The technology group Wärtsilä, a leading provider of Exhaust Gas Cleaning (EGC) systems for the marine industry, refers its customers to a recent report from CE Delft, an independent research and consultancy organisation, regarding the climate impact of EGCs. The study compares the results to the use of low-sulphur marine fuels and is made from a well-to-wake perspective in order to achieve an accurate comparison.
The report concludes that the environmental impact of EGCs will be less than that of low-sulphur marine fuel. It notes that CO2 emissions associated with producing and installing an EGC system are small compared to those generated when operating the system. The CO2 emissions are mainly related to the energy demand of the system’s pumps, which typically result in a total increase in CO2 emissions of between 1.5 and 3 percent.
By contrast, with de-sulphurised fuels the overall CO2 footprint increase is a result of the refining processes. Theoretical calculations range from an increase in CO2 emissions of 1 percent to as much as 25 percent when removing the sulphur content of the fuel. The report states that while the lower figure is not in fact physically possible, the higher percentage increase is applicable only to a quality of fuel that is too high for marine applications. The conclusion, therefore, is that the CO2 emissions associated with the production of low-sulphur marine fuels will be between these extreme values.
“This study provides a comprehensive overview of the climate impacts of different options to reduce sulphur emissions. It shows that in many cases, the carbon footprint of using a scrubber is lower than low-sulphur fuels,” said Jasper Faber, Project Manager at CE Delft.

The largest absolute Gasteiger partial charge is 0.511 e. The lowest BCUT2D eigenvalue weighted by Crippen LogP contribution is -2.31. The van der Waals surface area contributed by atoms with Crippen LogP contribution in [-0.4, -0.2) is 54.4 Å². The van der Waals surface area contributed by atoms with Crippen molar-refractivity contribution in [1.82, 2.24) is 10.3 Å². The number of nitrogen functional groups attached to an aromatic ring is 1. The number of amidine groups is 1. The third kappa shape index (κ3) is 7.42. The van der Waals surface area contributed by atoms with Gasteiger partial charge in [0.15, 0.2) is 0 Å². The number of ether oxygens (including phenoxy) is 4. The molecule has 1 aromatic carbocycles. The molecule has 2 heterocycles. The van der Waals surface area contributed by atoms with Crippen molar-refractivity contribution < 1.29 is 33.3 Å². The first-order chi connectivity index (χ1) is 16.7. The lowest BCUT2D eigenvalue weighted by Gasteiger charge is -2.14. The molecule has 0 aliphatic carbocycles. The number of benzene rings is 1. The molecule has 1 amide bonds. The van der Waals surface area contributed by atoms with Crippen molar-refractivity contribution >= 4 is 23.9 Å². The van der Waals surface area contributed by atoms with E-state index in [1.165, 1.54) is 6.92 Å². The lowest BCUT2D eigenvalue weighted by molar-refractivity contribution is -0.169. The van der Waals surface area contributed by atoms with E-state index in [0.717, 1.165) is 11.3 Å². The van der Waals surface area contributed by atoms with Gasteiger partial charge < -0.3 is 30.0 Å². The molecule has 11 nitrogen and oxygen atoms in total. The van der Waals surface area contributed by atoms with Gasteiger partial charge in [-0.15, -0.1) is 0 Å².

“Wärtsilä has consistently demonstrated its commitment to minimising the marine sector’s carbon footprint. This shows not only in our products and systems, but also in our manufacturing and production processes. We are delighted that this independent report confirms that when taking all things into consideration, our EGCs create less CO2 emissions than the use of sulphur-compliant fuel,” commented Jan Othman, Vice President, Exhaust Treatment.
Research has indicated that greenhouse gas (GHG) emissions from shipping have increased by more than 10 percent in the last five years. These emissions are projected to increase by up to 50 percent by 2050, which means that if the International Maritime Organization’s goal to significantly lower the industry’s GHG emissions is to be achieved, scrutiny of all aspects of shipping is necessary. Reducing CO2 emissions whilst complying with the IMO’s MARPOL Annex VI is one such important aspect.